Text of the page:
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Title: The State of the Net
Author: Peter Clemente
Publisher: McGraw-Hill
Copyright: 1998
ISBN: 0-07-011979-1
Pages: 179
Price: $24.95
Rating: 88%
Market research reports aren’t supposed to come as $24.95 trade paperbacks -- they’re supposed to be $250+ spiral-bound monsters with color chapter separators and news conference kick-offs. McGraw-Hill and Cyber Dialogue (formerly the Emerging Technologies Research Group at market research firm Find/SVP) break with that traditional publishing model, a gamble that should pay off for both the publisher and the research firm.

One reason The State of the Net can be marketed at this lower price point is that it truly does speak to most present and future Web entrepreneurs. Author Peter Clemente reports the results of a national telephone survey of adult American Internet users and non-users, comparing the two gross categories across numerous demographic axes and further breaking down Internet users into four major groups. Those groups are split depending upon where the user accesses the Net (i.e., home or work) and if they pay for their own account, with further, more in-depth looks at how various income and educational segments within each of those groups use the Internet.

Some of the results Clemente reports as “news” have, in fact, been known to the Internet research community for some time. For instance, on several occasions he stresses how the Internet user population is becoming more like the American public in terms of average income, age, and educational attainment. It’s hard to imagine how the Internet could have gotten more geeky as its user base doubled every year for five years, but surveys reported in the Net-savvy media have noted the normalizing trend for a few years now. Even so, I can’t blame Clemente for wanting to make sure readers who don’t read summaries of the survey literature (like those provided by NUA Ltd. of Ireland) didn’t still see the Internet as a collection of thirty-five year-old single hackers living in their parents’ basements.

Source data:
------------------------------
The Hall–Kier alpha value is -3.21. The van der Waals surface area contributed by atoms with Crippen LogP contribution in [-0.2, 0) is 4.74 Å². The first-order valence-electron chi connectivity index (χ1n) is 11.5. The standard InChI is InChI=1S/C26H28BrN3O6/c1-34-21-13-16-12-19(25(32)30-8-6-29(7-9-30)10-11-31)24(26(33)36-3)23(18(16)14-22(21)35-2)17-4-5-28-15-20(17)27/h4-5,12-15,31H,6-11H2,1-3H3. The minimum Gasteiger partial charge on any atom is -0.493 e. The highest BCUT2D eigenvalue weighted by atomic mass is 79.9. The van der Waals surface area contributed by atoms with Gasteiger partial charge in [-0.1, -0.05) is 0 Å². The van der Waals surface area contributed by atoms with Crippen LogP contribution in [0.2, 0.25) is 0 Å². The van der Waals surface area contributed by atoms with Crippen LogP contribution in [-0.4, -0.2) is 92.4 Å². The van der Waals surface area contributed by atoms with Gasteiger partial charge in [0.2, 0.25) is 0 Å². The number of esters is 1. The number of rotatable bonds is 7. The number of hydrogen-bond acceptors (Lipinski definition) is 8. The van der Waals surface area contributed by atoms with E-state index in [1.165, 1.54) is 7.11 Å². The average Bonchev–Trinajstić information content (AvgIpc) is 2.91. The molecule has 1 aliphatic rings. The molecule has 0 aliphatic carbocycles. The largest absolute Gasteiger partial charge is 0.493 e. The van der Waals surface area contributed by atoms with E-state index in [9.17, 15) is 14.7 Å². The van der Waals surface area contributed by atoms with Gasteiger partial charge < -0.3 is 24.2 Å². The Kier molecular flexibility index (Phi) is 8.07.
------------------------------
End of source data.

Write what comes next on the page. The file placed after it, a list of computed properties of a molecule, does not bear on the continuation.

Using these basic categories (which are actually articulated fairly late in The State of the Net) and a history of the Internet, Clemente analyzes the survey’s results in a variety of useful ways, including which user segments are most likely to shop online, what proportion of the online population are women (and what they want out of the experience, and how Internet advertising is faring. There are way too many useful tidbits of information to mention in a brief review, a very good sign for readers.

As positive as my experience with The State of the Net was in general, there were a few offhand remarks that, aside from being a bit snide, yanked me out of the narrative. One comment, about how no one had actually seen a Network Computer aside from a prototype Larry Ellison of Oracle shows off at conferences, was out of place the first time it occurred; that it was repeated later, almost verbatim, came off as gratuitous bashing.

That note aside, I’m impressed that Cyber Dialogue and McGraw-Hill have broken the ice and made this type of research available to the mass market. The book might be a loss-leading attempt by Cyber Dialogue to promote future research products, but as a stand-alone product The State of the Net is well worth the asking price.

Curtis D. Frye (  is the editor and chief reviewer of Technology and Society Book Reviews.  He worked for four years as a defense industry analyst at The MITRE Corporation in McLean, VA, and is the author of Privacy-Enhanced Business, from Quorum Books.